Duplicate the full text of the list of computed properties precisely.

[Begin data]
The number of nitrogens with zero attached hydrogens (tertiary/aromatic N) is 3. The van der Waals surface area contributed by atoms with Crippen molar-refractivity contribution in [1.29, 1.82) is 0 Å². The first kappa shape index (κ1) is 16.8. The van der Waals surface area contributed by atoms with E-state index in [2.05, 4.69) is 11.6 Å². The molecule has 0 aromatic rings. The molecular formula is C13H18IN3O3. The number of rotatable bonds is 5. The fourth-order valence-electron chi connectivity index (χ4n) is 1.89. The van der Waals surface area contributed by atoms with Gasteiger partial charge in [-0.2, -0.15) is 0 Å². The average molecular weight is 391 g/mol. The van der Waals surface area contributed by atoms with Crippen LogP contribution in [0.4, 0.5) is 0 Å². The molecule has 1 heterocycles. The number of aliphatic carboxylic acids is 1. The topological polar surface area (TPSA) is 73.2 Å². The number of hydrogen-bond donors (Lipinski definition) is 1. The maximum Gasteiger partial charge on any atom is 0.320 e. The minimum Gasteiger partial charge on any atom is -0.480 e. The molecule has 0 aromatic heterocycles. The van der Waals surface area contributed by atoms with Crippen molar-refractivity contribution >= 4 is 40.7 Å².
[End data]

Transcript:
The number of nitrogens with zero attached hydrogens (tertiary/aromatic N) is 3. The van der Waals surface area contributed by atoms with Crippen molar-refractivity contribution in [1.29, 1.82) is 0 Å². The first kappa shape index (κ1) is 16.8. The van der Waals surface area contributed by atoms with E-state index in [2.05, 4.69) is 11.6 Å². The molecule has 0 aromatic rings. The molecular formula is C13H18IN3O3. The number of rotatable bonds is 5. The fourth-order valence-electron chi connectivity index (χ4n) is 1.89. The van der Waals surface area contributed by atoms with Gasteiger partial charge in [-0.2, -0.15) is 0 Å². The average molecular weight is 391 g/mol. The van der Waals surface area contributed by atoms with Crippen LogP contribution in [0.4, 0.5) is 0 Å². The molecule has 1 heterocycles. The number of aliphatic carboxylic acids is 1. The topological polar surface area (TPSA) is 73.2 Å². The number of hydrogen-bond donors (Lipinski definition) is 1. The maximum Gasteiger partial charge on any atom is 0.320 e. The minimum Gasteiger partial charge on any atom is -0.480 e. The molecule has 0 aromatic heterocycles. The van der Waals surface area contributed by atoms with Crippen molar-refractivity contribution >= 4 is 40.7 Å².